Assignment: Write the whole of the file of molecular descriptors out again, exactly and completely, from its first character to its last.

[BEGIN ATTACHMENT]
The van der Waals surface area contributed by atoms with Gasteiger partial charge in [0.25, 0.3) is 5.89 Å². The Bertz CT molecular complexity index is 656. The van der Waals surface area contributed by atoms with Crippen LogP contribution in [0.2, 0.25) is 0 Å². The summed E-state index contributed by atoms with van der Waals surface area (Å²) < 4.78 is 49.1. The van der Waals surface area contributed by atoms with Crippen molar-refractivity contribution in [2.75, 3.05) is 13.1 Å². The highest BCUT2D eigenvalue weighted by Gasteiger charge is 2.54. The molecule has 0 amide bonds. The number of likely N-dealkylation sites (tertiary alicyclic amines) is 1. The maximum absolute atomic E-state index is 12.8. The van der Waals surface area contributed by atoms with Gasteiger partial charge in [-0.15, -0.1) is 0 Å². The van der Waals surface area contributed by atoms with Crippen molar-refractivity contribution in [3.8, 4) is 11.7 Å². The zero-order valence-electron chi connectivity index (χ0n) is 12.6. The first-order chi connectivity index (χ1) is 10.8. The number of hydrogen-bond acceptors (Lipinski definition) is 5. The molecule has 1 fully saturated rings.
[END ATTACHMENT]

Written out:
The van der Waals surface area contributed by atoms with Gasteiger partial charge in [0.25, 0.3) is 5.89 Å². The Bertz CT molecular complexity index is 656. The van der Waals surface area contributed by atoms with Crippen LogP contribution in [0.2, 0.25) is 0 Å². The summed E-state index contributed by atoms with van der Waals surface area (Å²) < 4.78 is 49.1. The van der Waals surface area contributed by atoms with Crippen molar-refractivity contribution in [2.75, 3.05) is 13.1 Å². The highest BCUT2D eigenvalue weighted by Gasteiger charge is 2.54. The molecule has 0 amide bonds. The number of likely N-dealkylation sites (tertiary alicyclic amines) is 1. The maximum absolute atomic E-state index is 12.8. The van der Waals surface area contributed by atoms with Gasteiger partial charge in [-0.15, -0.1) is 0 Å². The van der Waals surface area contributed by atoms with Crippen molar-refractivity contribution in [3.8, 4) is 11.7 Å². The zero-order valence-electron chi connectivity index (χ0n) is 12.6. The first-order chi connectivity index (χ1) is 10.8. The number of hydrogen-bond acceptors (Lipinski definition) is 5. The molecule has 1 fully saturated rings.